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After months of flooding – plea to prepare for drought

By Western Daily Press  |  Posted: March 19, 2014

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With the West still soaked after the wettest winter on record, one water firm has raised eyebrows by calling on its customers to save water.

Severn Trent Water admitted it "might seem crazy" to be issuing advice to customers on the benefits of saving water – after large swathes of the area it covers in Gloucestershire were left below several feet of the stuff for the past couple of months.

Just a few weeks after the River Severn burst its banks for miles from Tewkesbury down to Gloucester, the area's water provider has reminded customers that they really should think about getting a water butt for the garden – just in case this summer is a hot one, and they have to impose measures such as a hosepipe ban.

"It may seem crazy to be talking about saving water, especially after what felt like never ending rain, all winter and with all the flooding, but the more steps we can all take now – getting into good habits – then the better placed our water supplies will be if we do have a hot dry summer." said Doug Clarke, the man in charge of water efficiency at Severn Trent.

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"It may have been the wettest winter on record, but now we're heading for what weather forecasters are predicting to be the hottest summer on record," he added.

Severn Trent Water is reporting that reservoirs and other water sources are "pretty much full and looking good" for the summer ahead.

But the firm are also asking that its customers not be complacent and think about being "water wise" in whatever we do – "as we never know what's next with the weather".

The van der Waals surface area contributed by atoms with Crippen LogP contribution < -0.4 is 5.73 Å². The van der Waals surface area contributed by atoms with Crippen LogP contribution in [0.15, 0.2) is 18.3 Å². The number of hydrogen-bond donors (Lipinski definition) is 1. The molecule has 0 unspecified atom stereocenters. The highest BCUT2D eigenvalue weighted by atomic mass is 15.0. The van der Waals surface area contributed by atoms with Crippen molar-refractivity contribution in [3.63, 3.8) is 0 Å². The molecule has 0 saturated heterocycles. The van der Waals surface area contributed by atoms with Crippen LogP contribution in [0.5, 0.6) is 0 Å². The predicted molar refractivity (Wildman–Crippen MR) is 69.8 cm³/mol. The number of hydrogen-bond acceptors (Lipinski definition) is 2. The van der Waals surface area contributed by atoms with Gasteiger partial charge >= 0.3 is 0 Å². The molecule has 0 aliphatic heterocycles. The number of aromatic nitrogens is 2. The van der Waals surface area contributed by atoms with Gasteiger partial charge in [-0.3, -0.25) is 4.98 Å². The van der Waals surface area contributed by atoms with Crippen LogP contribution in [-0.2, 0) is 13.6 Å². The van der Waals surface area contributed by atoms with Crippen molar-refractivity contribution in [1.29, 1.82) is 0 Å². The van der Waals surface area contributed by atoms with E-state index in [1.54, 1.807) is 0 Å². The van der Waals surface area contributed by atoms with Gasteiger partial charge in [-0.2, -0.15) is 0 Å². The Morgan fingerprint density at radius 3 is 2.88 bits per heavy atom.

Mr Clarke said people needed to think about the next time the West dries up.

"This weekend the weather was beautiful and many of us took the opportunity to get into the garden and start tidying up after the winter," he said.

"Now is the time to think about getting a water butt to save rain water, ready to use in the summer. It may have been the wettest winter on record and our reservoirs may be full, but if we're going to have a hot dry summer, we need to think long-term about our water usage.

"We're confident that our water resources are in the best possible position at the moment, and we don't currently envisage any restrictions at all this summer.

"However, if it's going to be super-hot, then we need to get into good habits now. Weather patterns are obviously changing from what we're used to, so we never know what's around the corner.

"When we do get a shower or two, now is the perfect time to collect rainwater in a water butt. That way you can keep the garden watered all summer without using water from the tap," he added.

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